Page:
All things considered, we're in a more positive environment than we've experienced in a while. Question is, what will we do about it?
There are still mixed signals, but the economic recovery that started some months ago is gaining traction. And we can look to the Federal Reserve's commitment to hold rates low to assure a positive net interest margin for the industry.
But what can we as lenders do to improve our own situations locally? Are we to be passive at this phase of our industry's recovery? Actually, proactive steps taken now will pay off later.
Time for positive action
Several urgent strategic questions should be on lenders' minds now:
1. As loan demand returns, are we absolutely sure that we are not compromising our credit standards at the expense of generating interest income?
2. What long-term steps are we taking to preserve liquidity?
Banks are generally awash with deposits as we became convenient and safe places to house customers' underutilized liquid funds. These deposits can and likely will flow out quickly enough in search of better returns. Our current rates on certificates of deposit will not hold back the outflow.
3. Finally, what are we doing to reorient the attitudes on core deposit retention of our lending staffs? These are the same folks who have been largely occupying foxholes since 2008.
Let's take a closer look at these issues, and their interplay.
Credit quality: Let's get it right and keep it right
First and foremost we must be sure that we are not backsliding credit wise.
Bankers as a group have to relearn certain lessons every generation or so. It's just seems a fact of banking life.
What is certain this time around is that the credit risk cycle has been much briefer. Consider that our lending rates are at all-time historic lows and therefore rate is not a sensitive barometer of relative credit risk. When our principal product is priced so cheaply, it's hard to imagine just how precious credit can be at different points on the economic cycle. We can be fooled, especially those who have very short memories--or even selective amnesia--regarding relatively recent circumstances.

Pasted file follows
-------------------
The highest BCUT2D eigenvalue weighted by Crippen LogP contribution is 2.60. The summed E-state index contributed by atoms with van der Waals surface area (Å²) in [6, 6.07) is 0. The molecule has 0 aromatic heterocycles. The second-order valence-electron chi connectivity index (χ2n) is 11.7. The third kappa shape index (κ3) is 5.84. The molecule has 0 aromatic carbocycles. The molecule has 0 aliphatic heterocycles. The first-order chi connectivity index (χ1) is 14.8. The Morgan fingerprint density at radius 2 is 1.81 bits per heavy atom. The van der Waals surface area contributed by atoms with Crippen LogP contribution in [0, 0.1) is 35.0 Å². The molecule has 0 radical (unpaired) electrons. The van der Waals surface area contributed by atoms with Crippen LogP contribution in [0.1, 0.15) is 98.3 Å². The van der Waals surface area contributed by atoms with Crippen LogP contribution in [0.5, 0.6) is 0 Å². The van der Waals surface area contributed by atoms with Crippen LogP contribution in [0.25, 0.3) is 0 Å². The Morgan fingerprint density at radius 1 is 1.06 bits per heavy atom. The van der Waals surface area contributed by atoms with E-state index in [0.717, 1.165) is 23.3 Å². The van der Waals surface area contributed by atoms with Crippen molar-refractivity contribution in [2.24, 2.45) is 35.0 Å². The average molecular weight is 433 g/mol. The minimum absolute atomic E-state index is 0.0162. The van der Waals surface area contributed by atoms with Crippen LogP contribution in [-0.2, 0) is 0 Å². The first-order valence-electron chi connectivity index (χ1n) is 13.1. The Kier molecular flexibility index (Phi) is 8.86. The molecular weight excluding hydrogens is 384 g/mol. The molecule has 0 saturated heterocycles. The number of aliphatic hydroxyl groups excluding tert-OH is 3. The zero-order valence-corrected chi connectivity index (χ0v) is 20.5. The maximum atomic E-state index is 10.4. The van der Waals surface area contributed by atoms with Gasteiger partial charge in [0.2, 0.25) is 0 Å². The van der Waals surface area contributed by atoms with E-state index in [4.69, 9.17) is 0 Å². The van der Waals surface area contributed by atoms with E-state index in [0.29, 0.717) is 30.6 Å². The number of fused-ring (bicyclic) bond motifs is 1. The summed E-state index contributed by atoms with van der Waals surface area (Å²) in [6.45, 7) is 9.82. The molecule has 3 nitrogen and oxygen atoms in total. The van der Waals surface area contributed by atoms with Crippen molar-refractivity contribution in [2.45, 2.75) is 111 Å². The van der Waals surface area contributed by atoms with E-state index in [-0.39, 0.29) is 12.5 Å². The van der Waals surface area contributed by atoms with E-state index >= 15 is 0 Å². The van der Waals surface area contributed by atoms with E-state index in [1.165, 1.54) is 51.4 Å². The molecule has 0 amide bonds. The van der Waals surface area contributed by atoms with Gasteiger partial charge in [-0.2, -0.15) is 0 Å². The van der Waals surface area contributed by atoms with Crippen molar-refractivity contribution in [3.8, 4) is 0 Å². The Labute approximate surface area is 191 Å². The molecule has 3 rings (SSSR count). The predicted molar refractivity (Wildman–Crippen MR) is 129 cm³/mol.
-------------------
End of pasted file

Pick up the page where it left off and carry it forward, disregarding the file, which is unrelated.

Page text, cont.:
Raising and retaining core deposits will bring enormous challenges, the likes of which we have not experienced in a very long time.
And bankers will be doing it with a new wrinkle in the market: interest-bearing business checking accounts. So far, only a handful of players have done much with this. In time, this new wrinkle, brought about by the Dodd-Frank Act, will bring additional pressure on rates and therefore spread management.
I've said before that there's an old-fashioned idea (well more than a generation old) that lending is a reliable way of attracting deposit business. We need to build deposit retention into our strategic thinking--indeed, we ought to keep it top of mind.